“Being Christian is something that each person needs to choose for themselves,” I told J. “You have to decide whether ‘Christian’ describes you. If you believe that God made the universe, that Jesus is His son, and that he sacrificed himself so that humans could be forgiven for their sins, that you’re a Christian.”

“I’m a Christian,” J responded, without missing a beat.”

“Me, too,” M added.

“What about you, Mommy?”

This was it.

“No, sweetie, I’m not. I think that Jesus was a great man, and I try to live the important lessons that his life taught us, but I don’t believe that he’s the son of God.”

“WHAT?” Both my daughters were shocked.

“If you’re not Christian,” M followed up, “Are you Jewish?”

“Nope. Not Jewish. But do you know that Jesus was Jewish?”

“What!?”

“Yep. If you have to accept Jesus’ sacrifice to be a Christian, then there couldn’t be any Christians until after Jesus died, right? So he couldn’t be Christian.”

M nodded, then focused back on the real topic of our conversation. “Why don’t you believe in Jesus, Mommy?”

“It’s God that I don’t believe in.”

“So you don’t say, ‘Father, Son, Holy Spirit?’ You just say, ‘Son, Holy Spirit?'”

“No, sweetie. I don’t believe that there is a God at all. I pray with you guys so that you can choose to be Christian, but what you believe is a decision that each person has to make for him- or herself. Papa and I wanted to give you all the information you needed to make your own decision about what you believe.”

“If you have no daughters, you wouldn’t pray?” J clarified.

“That’s correct.”

“So you’re not Jewish?” M persisted.

“It’s not just a choice between Christian and Jewish, sweetie. There are lots of different ways to pray and ideas to believe. My family is Muslim. Remember how our family in Missouri prays, kneeling and in Arabic? That’s how you pray in the religion called Islam. When do we pray?”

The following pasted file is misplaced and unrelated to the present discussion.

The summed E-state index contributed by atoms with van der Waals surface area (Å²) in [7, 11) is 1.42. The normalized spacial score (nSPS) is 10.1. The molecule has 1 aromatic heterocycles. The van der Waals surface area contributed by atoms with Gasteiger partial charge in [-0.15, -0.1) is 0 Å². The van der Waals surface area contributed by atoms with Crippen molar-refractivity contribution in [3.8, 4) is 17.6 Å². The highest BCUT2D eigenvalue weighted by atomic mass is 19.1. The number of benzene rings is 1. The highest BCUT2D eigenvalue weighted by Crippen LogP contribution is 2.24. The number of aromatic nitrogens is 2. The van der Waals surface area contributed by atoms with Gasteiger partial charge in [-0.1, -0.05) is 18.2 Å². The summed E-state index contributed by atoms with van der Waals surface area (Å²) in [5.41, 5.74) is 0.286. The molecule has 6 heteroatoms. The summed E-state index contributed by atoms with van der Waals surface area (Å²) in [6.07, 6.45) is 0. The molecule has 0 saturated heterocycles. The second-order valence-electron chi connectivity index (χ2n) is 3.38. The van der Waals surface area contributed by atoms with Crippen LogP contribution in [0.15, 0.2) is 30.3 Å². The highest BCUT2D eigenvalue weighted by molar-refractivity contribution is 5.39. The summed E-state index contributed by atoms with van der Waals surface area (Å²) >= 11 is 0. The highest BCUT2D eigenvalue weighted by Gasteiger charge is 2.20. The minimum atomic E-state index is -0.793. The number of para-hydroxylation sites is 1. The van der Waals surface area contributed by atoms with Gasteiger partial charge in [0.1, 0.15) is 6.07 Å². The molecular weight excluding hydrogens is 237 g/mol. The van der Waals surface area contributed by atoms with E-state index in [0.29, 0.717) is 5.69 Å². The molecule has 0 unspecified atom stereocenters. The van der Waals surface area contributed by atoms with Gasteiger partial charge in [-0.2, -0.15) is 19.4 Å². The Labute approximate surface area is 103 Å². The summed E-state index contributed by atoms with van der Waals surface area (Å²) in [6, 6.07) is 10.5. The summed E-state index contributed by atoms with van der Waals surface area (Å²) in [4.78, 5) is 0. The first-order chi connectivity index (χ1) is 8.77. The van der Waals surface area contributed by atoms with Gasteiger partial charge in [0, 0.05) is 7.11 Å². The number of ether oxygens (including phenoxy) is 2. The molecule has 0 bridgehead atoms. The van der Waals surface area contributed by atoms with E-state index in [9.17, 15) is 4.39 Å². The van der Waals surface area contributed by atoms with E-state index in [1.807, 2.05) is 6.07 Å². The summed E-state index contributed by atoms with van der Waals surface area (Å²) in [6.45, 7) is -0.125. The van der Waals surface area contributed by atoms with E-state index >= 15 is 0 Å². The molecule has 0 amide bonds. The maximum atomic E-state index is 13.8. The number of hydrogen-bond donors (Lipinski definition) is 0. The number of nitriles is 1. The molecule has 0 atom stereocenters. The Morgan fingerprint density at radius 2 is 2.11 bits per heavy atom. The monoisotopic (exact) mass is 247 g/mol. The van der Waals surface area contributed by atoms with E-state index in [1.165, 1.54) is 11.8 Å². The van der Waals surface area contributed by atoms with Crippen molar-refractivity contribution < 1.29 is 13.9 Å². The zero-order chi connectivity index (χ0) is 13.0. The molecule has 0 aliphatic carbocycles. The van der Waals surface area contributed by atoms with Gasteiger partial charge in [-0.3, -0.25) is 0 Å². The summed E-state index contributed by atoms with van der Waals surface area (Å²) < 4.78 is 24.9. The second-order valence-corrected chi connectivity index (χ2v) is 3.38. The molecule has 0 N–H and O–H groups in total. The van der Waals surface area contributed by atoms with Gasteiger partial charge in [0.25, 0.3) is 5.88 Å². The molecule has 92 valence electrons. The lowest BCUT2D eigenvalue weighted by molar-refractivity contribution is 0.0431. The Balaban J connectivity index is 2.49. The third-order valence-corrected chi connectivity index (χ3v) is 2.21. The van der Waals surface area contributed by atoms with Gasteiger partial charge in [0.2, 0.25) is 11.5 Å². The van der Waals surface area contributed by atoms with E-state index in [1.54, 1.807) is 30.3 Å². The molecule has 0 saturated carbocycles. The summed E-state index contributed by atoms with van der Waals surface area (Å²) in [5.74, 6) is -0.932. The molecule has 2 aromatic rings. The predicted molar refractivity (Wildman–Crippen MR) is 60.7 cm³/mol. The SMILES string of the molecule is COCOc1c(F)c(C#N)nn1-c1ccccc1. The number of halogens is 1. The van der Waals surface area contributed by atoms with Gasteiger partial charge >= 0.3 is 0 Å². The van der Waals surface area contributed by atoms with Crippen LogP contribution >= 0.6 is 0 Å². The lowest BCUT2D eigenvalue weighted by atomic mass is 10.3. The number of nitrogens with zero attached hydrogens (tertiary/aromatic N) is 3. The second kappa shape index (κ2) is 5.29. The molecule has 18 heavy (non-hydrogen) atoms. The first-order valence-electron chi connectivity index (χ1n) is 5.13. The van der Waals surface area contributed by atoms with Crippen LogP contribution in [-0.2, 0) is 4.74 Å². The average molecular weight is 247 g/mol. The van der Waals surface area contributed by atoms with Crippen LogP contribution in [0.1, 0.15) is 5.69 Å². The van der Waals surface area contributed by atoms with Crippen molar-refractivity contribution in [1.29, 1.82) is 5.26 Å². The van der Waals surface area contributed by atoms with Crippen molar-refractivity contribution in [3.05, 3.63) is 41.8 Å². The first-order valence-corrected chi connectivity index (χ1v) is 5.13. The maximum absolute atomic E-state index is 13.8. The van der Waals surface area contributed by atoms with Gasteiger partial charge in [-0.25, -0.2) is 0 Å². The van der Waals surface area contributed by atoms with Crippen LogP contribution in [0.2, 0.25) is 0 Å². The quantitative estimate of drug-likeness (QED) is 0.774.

“At bedtime and when we want to,” J answered.

“When you’re Muslim, you pray 5 times a day, no matter what.”

“I only saw 3 times!”

“That’s because my cousins woke up super-early to pray and prayed after your bedtime too. There are strict rules on how to pray in Islam. You use the same words and gestures each time. You have to wash in a special way called wudu before prayer.”

“Even your feet?” M asked, appalled.

“Yes, washing your feet is part of it,” I told her.

“I don’t want to wash my feet a bunch of times.”

“Okay, baby. My point is that in different kinds of belief in God, called religions, people pray and think about God in different ways.”

I went into a high level comparison of the major monotheistic religions, and then threw in a few polytheist beliefs for good measure.

This simple chart compares the religious texts, prayer approaches, etc. of Christianity, Islam and Judeism. A child's handwriting has labelled the term 'atheist' with the name 'Mom.'